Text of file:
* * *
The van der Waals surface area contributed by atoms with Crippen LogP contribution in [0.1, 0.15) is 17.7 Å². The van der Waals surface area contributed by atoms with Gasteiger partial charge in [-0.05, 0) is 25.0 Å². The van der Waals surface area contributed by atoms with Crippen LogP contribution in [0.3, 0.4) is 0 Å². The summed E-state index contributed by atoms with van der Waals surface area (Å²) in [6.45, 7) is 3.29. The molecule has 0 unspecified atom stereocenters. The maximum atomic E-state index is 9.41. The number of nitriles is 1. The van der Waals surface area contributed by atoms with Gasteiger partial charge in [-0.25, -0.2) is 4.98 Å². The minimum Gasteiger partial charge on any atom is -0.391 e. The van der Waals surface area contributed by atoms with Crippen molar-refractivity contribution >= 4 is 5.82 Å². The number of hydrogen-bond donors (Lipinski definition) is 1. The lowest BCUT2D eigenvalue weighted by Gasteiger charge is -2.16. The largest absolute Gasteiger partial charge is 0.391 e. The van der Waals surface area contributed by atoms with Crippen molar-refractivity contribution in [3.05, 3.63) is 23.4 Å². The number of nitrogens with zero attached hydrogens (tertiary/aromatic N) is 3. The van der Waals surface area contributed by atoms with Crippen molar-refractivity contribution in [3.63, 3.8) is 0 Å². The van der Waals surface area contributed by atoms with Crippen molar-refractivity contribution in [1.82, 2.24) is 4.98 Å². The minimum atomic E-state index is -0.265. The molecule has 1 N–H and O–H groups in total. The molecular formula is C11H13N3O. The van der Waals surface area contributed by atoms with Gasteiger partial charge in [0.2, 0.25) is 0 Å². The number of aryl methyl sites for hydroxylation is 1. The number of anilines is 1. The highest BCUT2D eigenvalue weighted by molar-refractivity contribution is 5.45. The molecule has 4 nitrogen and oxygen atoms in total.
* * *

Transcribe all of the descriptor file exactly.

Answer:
The van der Waals surface area contributed by atoms with Crippen LogP contribution in [0.1, 0.15) is 17.7 Å². The van der Waals surface area contributed by atoms with Gasteiger partial charge in [-0.05, 0) is 25.0 Å². The van der Waals surface area contributed by atoms with Crippen LogP contribution in [0.3, 0.4) is 0 Å². The summed E-state index contributed by atoms with van der Waals surface area (Å²) in [6.45, 7) is 3.29. The molecule has 0 unspecified atom stereocenters. The maximum atomic E-state index is 9.41. The number of nitriles is 1. The van der Waals surface area contributed by atoms with Gasteiger partial charge in [-0.25, -0.2) is 4.98 Å². The minimum Gasteiger partial charge on any atom is -0.391 e. The van der Waals surface area contributed by atoms with Crippen molar-refractivity contribution >= 4 is 5.82 Å². The number of hydrogen-bond donors (Lipinski definition) is 1. The lowest BCUT2D eigenvalue weighted by Gasteiger charge is -2.16. The largest absolute Gasteiger partial charge is 0.391 e. The van der Waals surface area contributed by atoms with Crippen molar-refractivity contribution in [3.05, 3.63) is 23.4 Å². The number of nitrogens with zero attached hydrogens (tertiary/aromatic N) is 3. The van der Waals surface area contributed by atoms with Crippen molar-refractivity contribution in [3.63, 3.8) is 0 Å². The van der Waals surface area contributed by atoms with Crippen molar-refractivity contribution in [1.82, 2.24) is 4.98 Å². The minimum atomic E-state index is -0.265. The molecule has 1 N–H and O–H groups in total. The molecular formula is C11H13N3O. The van der Waals surface area contributed by atoms with Gasteiger partial charge in [0.2, 0.25) is 0 Å². The number of aryl methyl sites for hydroxylation is 1. The number of anilines is 1. The highest BCUT2D eigenvalue weighted by molar-refractivity contribution is 5.45. The molecule has 4 nitrogen and oxygen atoms in total.